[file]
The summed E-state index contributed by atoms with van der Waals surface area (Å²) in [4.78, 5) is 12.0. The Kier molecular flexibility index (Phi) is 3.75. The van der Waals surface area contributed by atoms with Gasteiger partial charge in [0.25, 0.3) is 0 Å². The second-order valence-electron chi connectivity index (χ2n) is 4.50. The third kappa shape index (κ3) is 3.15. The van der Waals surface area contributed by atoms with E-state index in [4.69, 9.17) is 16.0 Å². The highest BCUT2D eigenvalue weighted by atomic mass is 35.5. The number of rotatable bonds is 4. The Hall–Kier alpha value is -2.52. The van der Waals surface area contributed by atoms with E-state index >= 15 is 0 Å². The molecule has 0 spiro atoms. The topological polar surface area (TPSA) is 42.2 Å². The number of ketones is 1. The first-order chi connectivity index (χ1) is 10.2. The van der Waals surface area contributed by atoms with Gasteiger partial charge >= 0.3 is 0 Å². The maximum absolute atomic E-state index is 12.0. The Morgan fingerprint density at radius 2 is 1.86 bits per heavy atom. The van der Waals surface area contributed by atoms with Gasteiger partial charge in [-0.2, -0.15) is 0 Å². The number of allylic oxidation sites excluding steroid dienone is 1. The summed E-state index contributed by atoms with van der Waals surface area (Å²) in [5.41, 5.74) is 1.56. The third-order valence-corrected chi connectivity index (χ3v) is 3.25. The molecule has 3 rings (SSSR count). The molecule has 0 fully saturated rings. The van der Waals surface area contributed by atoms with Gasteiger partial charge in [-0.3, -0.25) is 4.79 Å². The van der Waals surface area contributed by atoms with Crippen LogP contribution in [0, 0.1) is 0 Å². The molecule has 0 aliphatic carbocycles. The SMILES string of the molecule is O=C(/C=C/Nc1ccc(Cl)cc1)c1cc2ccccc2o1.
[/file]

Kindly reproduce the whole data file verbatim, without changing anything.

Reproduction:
The summed E-state index contributed by atoms with van der Waals surface area (Å²) in [4.78, 5) is 12.0. The Kier molecular flexibility index (Phi) is 3.75. The van der Waals surface area contributed by atoms with Gasteiger partial charge in [0.25, 0.3) is 0 Å². The second-order valence-electron chi connectivity index (χ2n) is 4.50. The third kappa shape index (κ3) is 3.15. The van der Waals surface area contributed by atoms with E-state index in [4.69, 9.17) is 16.0 Å². The highest BCUT2D eigenvalue weighted by atomic mass is 35.5. The number of rotatable bonds is 4. The Hall–Kier alpha value is -2.52. The van der Waals surface area contributed by atoms with E-state index >= 15 is 0 Å². The molecule has 0 spiro atoms. The topological polar surface area (TPSA) is 42.2 Å². The number of ketones is 1. The first-order chi connectivity index (χ1) is 10.2. The van der Waals surface area contributed by atoms with Gasteiger partial charge >= 0.3 is 0 Å². The maximum absolute atomic E-state index is 12.0. The Morgan fingerprint density at radius 2 is 1.86 bits per heavy atom. The van der Waals surface area contributed by atoms with Gasteiger partial charge in [-0.2, -0.15) is 0 Å². The number of allylic oxidation sites excluding steroid dienone is 1. The summed E-state index contributed by atoms with van der Waals surface area (Å²) in [5.41, 5.74) is 1.56. The third-order valence-corrected chi connectivity index (χ3v) is 3.25. The molecule has 3 rings (SSSR count). The molecule has 0 fully saturated rings. The van der Waals surface area contributed by atoms with Gasteiger partial charge in [-0.3, -0.25) is 4.79 Å². The van der Waals surface area contributed by atoms with Crippen LogP contribution in [0, 0.1) is 0 Å². The molecule has 0 aliphatic carbocycles. The SMILES string of the molecule is O=C(/C=C/Nc1ccc(Cl)cc1)c1cc2ccccc2o1.